Today I had the chance to play around with what could fairly be called Nokia’s first RAZR, the 14mm thin N76. The N76 sports the same clamshell form factor pioneered by Motorola with its RAZR V3 in that it has its internal antenna located below a flat, metal keypad. Nokia’s N76, however, is a true smartphone and runs its own powerful S60 user interface on top of the Symbian OS.
The N76’s keypad is a flat metal unit that is very similar to those found in RAZR devices. Even the blue backlighting looks nearly identical to that found on Motorola RAZR phones. One difference, though, is that the N76 keypad lacks raised numbers, which makes it significantly harder to find your way around it by touch alone. But with that said, the tactile feedback offered by the keypad when a key is pressed is good.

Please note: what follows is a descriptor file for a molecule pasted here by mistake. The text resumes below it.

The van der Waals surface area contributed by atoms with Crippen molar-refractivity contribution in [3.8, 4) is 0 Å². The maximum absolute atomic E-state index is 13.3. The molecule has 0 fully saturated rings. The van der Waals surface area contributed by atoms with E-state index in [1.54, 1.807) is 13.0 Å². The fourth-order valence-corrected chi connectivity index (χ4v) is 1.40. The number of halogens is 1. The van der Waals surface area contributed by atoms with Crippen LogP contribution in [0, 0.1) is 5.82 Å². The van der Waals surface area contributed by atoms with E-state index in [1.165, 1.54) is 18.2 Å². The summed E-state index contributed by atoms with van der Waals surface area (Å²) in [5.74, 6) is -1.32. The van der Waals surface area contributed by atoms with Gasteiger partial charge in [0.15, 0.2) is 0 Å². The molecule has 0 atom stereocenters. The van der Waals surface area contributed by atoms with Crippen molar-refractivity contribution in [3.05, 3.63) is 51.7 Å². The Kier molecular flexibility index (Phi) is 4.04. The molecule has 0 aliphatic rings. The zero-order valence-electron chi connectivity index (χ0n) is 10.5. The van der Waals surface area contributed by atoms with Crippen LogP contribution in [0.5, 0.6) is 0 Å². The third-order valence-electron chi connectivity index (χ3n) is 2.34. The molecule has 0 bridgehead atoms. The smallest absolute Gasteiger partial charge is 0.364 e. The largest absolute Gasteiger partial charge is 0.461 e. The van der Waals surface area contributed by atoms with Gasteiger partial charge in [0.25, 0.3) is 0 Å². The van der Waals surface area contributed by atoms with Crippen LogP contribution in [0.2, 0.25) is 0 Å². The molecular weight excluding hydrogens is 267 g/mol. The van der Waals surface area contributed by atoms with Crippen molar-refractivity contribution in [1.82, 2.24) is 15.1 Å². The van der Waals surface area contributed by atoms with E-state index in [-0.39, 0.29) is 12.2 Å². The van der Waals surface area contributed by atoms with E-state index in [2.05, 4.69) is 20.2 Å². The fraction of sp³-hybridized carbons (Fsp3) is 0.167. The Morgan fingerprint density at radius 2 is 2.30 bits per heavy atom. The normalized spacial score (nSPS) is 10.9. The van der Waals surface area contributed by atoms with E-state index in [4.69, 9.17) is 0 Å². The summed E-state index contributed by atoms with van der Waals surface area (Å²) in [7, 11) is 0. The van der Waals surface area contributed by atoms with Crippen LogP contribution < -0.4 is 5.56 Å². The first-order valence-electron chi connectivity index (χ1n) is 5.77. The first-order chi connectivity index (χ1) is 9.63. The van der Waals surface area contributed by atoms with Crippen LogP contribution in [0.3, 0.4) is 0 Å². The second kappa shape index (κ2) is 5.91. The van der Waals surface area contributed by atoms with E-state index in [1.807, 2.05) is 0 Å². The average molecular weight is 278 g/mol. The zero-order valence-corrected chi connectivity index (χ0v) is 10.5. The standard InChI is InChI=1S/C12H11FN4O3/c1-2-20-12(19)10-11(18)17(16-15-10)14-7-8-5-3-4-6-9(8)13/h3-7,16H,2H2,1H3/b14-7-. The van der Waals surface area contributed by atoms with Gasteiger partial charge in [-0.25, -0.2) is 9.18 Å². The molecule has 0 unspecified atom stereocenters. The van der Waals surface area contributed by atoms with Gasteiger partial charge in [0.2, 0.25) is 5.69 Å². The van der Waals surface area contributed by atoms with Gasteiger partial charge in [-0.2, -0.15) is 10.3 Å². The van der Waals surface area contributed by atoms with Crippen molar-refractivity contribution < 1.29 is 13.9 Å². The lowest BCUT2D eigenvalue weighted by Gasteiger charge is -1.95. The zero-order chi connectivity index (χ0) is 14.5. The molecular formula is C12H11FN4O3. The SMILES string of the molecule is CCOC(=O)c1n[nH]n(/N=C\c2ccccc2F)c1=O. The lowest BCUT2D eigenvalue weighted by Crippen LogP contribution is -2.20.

Other things of note in the N76 include the miniUSB port, something not found on many Nokia devices. Sadly, it is not capable of providing power to the phone, which means that the N76 can not be charged from a laptop computer when you are on the road. The N76’s QVGA display seemed to be on par with other similar units we’ve seen from Nokia recently, which is to say that it is quite good.
My only complaint with the device is that the plastic cover material seems maybe a bit cheap when compared with what we have come to expect from similar devices. The glossy plastic just doesn’t do it for me personally.
Source: Mobile Burn